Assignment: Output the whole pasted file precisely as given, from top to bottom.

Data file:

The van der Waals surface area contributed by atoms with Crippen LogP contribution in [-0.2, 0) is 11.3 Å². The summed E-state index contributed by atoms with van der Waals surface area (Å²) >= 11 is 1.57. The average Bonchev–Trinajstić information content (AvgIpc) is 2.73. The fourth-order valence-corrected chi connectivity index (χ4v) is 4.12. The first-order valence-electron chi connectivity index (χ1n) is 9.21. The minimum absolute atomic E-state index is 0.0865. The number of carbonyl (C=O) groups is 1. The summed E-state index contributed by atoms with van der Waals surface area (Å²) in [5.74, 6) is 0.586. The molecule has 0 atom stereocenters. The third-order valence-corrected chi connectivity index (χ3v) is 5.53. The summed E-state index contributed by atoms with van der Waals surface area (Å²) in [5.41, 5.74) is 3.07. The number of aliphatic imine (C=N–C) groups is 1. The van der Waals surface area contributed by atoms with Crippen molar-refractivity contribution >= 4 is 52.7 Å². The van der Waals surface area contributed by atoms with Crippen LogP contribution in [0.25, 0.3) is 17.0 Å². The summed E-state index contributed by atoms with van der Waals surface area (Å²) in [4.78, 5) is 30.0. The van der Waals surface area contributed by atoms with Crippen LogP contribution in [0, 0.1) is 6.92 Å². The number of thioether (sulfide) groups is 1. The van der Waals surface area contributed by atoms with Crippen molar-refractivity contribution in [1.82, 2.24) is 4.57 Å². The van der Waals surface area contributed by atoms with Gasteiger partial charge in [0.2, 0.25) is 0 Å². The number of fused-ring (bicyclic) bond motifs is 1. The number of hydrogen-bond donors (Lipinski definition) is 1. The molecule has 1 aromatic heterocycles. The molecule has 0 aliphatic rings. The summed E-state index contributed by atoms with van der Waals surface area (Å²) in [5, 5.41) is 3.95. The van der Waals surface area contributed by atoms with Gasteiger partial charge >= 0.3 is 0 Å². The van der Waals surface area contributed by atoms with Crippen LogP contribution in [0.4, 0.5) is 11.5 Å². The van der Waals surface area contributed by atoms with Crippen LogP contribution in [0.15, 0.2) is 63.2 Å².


The van der Waals surface area contributed by atoms with Crippen LogP contribution in [-0.2, 0) is 11.3 Å². The summed E-state index contributed by atoms with van der Waals surface area (Å²) >= 11 is 1.57. The average Bonchev–Trinajstić information content (AvgIpc) is 2.73. The fourth-order valence-corrected chi connectivity index (χ4v) is 4.12. The first-order valence-electron chi connectivity index (χ1n) is 9.21. The minimum absolute atomic E-state index is 0.0865. The number of carbonyl (C=O) groups is 1. The summed E-state index contributed by atoms with van der Waals surface area (Å²) in [5.74, 6) is 0.586. The molecule has 0 atom stereocenters. The third-order valence-corrected chi connectivity index (χ3v) is 5.53. The summed E-state index contributed by atoms with van der Waals surface area (Å²) in [5.41, 5.74) is 3.07. The number of aliphatic imine (C=N–C) groups is 1. The van der Waals surface area contributed by atoms with Crippen molar-refractivity contribution >= 4 is 52.7 Å². The van der Waals surface area contributed by atoms with Crippen LogP contribution in [0.25, 0.3) is 17.0 Å². The summed E-state index contributed by atoms with van der Waals surface area (Å²) in [4.78, 5) is 30.0. The van der Waals surface area contributed by atoms with Crippen LogP contribution in [0, 0.1) is 6.92 Å². The number of thioether (sulfide) groups is 1. The van der Waals surface area contributed by atoms with Crippen molar-refractivity contribution in [1.82, 2.24) is 4.57 Å². The van der Waals surface area contributed by atoms with Gasteiger partial charge in [0.2, 0.25) is 0 Å². The number of fused-ring (bicyclic) bond motifs is 1. The number of hydrogen-bond donors (Lipinski definition) is 1. The molecule has 1 aromatic heterocycles. The molecule has 0 aliphatic rings. The summed E-state index contributed by atoms with van der Waals surface area (Å²) in [5, 5.41) is 3.95. The van der Waals surface area contributed by atoms with Gasteiger partial charge >= 0.3 is 0 Å². The van der Waals surface area contributed by atoms with Crippen LogP contribution in [0.4, 0.5) is 11.5 Å². The van der Waals surface area contributed by atoms with Crippen LogP contribution in [0.15, 0.2) is 63.2 Å².